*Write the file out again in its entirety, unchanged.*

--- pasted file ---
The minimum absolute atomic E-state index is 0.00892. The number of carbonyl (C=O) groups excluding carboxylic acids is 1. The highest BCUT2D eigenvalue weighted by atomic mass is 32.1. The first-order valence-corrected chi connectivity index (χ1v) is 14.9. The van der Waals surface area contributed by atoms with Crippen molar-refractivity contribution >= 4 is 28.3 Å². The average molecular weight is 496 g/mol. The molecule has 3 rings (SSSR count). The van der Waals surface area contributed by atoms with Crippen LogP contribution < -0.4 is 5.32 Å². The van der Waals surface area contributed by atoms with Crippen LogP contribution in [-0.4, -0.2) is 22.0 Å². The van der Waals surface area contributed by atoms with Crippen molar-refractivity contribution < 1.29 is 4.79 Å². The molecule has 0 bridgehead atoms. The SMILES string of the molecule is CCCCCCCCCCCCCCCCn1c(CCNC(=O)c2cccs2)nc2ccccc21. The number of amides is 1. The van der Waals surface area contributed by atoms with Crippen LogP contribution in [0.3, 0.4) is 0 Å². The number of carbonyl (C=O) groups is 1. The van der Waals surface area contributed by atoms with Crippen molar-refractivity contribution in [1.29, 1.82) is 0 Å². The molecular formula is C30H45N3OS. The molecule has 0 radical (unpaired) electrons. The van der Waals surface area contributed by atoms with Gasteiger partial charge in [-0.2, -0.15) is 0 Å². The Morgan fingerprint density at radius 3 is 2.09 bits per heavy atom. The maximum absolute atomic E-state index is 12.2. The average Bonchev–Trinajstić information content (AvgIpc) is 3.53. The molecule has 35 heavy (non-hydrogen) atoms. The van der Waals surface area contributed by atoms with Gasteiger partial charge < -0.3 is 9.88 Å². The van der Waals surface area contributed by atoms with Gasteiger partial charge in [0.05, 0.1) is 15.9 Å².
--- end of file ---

The minimum absolute atomic E-state index is 0.00892. The number of carbonyl (C=O) groups excluding carboxylic acids is 1. The highest BCUT2D eigenvalue weighted by atomic mass is 32.1. The first-order valence-corrected chi connectivity index (χ1v) is 14.9. The van der Waals surface area contributed by atoms with Crippen molar-refractivity contribution >= 4 is 28.3 Å². The average molecular weight is 496 g/mol. The molecule has 3 rings (SSSR count). The van der Waals surface area contributed by atoms with Crippen LogP contribution < -0.4 is 5.32 Å². The van der Waals surface area contributed by atoms with Crippen LogP contribution in [-0.4, -0.2) is 22.0 Å². The van der Waals surface area contributed by atoms with Crippen molar-refractivity contribution < 1.29 is 4.79 Å². The molecule has 0 bridgehead atoms. The SMILES string of the molecule is CCCCCCCCCCCCCCCCn1c(CCNC(=O)c2cccs2)nc2ccccc21. The number of amides is 1. The van der Waals surface area contributed by atoms with Crippen LogP contribution in [0.3, 0.4) is 0 Å². The number of carbonyl (C=O) groups is 1. The van der Waals surface area contributed by atoms with Crippen molar-refractivity contribution in [1.29, 1.82) is 0 Å². The molecular formula is C30H45N3OS. The molecule has 0 radical (unpaired) electrons. The van der Waals surface area contributed by atoms with Gasteiger partial charge in [-0.2, -0.15) is 0 Å². The Morgan fingerprint density at radius 3 is 2.09 bits per heavy atom. The maximum absolute atomic E-state index is 12.2. The average Bonchev–Trinajstić information content (AvgIpc) is 3.53. The molecule has 35 heavy (non-hydrogen) atoms. The van der Waals surface area contributed by atoms with Gasteiger partial charge < -0.3 is 9.88 Å². The van der Waals surface area contributed by atoms with Gasteiger partial charge in [0.05, 0.1) is 15.9 Å².